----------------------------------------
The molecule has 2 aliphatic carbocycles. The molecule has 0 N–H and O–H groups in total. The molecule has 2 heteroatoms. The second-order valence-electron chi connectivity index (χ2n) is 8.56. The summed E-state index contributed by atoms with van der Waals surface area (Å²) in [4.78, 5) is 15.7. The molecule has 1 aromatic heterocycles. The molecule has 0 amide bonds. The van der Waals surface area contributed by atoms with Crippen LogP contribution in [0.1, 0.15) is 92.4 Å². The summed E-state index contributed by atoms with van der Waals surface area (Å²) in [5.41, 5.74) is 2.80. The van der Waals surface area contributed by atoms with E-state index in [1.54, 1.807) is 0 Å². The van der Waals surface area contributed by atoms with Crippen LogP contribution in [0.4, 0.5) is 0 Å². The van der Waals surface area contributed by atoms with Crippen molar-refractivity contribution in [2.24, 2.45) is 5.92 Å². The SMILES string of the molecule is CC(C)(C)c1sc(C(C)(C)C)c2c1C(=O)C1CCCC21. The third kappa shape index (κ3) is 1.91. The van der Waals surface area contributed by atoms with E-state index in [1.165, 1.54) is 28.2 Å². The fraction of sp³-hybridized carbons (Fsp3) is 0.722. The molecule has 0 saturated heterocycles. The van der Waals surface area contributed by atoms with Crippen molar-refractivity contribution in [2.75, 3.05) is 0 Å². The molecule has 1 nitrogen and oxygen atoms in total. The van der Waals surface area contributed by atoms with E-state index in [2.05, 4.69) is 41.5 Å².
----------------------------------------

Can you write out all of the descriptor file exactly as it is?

The molecule has 2 aliphatic carbocycles. The molecule has 0 N–H and O–H groups in total. The molecule has 2 heteroatoms. The second-order valence-electron chi connectivity index (χ2n) is 8.56. The summed E-state index contributed by atoms with van der Waals surface area (Å²) in [4.78, 5) is 15.7. The molecule has 1 aromatic heterocycles. The molecule has 0 amide bonds. The van der Waals surface area contributed by atoms with Crippen LogP contribution in [0.1, 0.15) is 92.4 Å². The summed E-state index contributed by atoms with van der Waals surface area (Å²) in [5.41, 5.74) is 2.80. The van der Waals surface area contributed by atoms with E-state index in [1.54, 1.807) is 0 Å². The van der Waals surface area contributed by atoms with Crippen LogP contribution in [0.4, 0.5) is 0 Å². The van der Waals surface area contributed by atoms with Crippen molar-refractivity contribution in [2.24, 2.45) is 5.92 Å². The SMILES string of the molecule is CC(C)(C)c1sc(C(C)(C)C)c2c1C(=O)C1CCCC21. The third kappa shape index (κ3) is 1.91. The van der Waals surface area contributed by atoms with E-state index in [1.165, 1.54) is 28.2 Å². The fraction of sp³-hybridized carbons (Fsp3) is 0.722. The molecule has 0 saturated heterocycles. The van der Waals surface area contributed by atoms with Crippen molar-refractivity contribution in [2.75, 3.05) is 0 Å². The molecule has 1 nitrogen and oxygen atoms in total. The van der Waals surface area contributed by atoms with E-state index in [2.05, 4.69) is 41.5 Å².